Release Date:  December 5, 1963

 Stanley Donen succeeds brilliantly in combining mystery with stylish comic undertones in his 1963 thriller, Charade. The clever plot by writer Peter Stone is perfectly suited for  suave Cary Grant (Peter Joshua) and stylish Audrey Hepburn (Regina 'Reggie'  Lampert). The latter  plays the role of a vulnerable, wealthy widow whose husband cleverly hid a stolen fortune before he died. When his war buddies,  Tex Panthollow (James Coburn),  Herman Scobie (George Kennedy) and Ned Glass (Leopold Gideon) come looking for their share of the money, Reggie is warned by  phony CIA agent Carson Dial (Walter Mattheau) that her life is in danger. One by one the money seekers are murdered in unique circumstances.  Donen scrupulously places details of the mystery before our eyes, yet only near the end of the story do the pieces fall together.  Why does Peter Joshua have so many identities? Who is the real villain?  Where is the money?  It is pure enjoyment going along for the ride in this mystery: whether we watch Grant and Hepburn stroll  through  the streets and markets of Paris,  enjoy their romantic banter during a nighttime cruise along the Seine, or follow their chases with increasing excitement through the underground and a columned palace courtyard. The trapdoor finale in the Théâtre du Palais-Royal turns out to be not quite the end of the story.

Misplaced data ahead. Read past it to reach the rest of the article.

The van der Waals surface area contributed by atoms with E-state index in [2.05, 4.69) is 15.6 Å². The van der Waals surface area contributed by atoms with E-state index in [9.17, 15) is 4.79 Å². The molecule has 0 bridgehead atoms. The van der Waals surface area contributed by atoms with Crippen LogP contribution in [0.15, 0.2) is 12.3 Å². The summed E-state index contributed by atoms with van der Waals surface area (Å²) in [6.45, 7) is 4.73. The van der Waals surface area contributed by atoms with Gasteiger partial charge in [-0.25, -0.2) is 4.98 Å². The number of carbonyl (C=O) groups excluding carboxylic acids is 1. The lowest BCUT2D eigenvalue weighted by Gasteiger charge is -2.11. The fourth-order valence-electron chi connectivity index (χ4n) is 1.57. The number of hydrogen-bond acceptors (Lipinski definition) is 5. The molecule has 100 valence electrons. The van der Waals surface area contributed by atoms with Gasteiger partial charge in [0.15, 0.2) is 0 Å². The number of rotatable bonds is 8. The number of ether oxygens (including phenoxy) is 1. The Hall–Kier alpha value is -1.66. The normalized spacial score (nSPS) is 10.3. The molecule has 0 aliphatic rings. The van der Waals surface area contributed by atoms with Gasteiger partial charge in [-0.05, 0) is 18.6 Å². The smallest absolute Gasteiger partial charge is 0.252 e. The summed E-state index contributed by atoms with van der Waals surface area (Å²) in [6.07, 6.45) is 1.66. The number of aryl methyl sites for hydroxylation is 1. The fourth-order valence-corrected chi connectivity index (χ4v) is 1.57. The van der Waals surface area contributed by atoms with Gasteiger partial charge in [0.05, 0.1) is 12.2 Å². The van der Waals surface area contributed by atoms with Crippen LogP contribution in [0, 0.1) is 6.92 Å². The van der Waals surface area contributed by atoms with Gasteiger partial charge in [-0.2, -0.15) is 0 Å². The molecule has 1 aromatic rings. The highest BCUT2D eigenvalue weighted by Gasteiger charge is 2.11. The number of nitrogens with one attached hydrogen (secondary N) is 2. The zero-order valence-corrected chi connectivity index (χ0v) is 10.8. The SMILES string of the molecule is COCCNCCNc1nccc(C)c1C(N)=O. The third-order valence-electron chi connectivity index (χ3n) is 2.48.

In my opinion, Charade is one of the finest movies made in 1963, and offers a modernity and timelessness that most films lose as the years pass. Marvel at the Givenchy clothes of Hepburn, laugh at the natural comic abilities of Mattheau,  and enjoy the screen presence of Coburn and Kennedy. Charade won the 1964 Edgar Allan Poe Award for Best Film; Audrey Hepburn won the British Academy of Film and Television Arts Award for best British actress; and Henry Mancini's theme song was nominated for an Oscar. Incidentally, the opening scene was filmed  in a new French Alps resort owned by the Rothschilds. The resort had its grand opening  shortly after the scenes for Charade were completed.

Copyright: Peter Fokes (2003)
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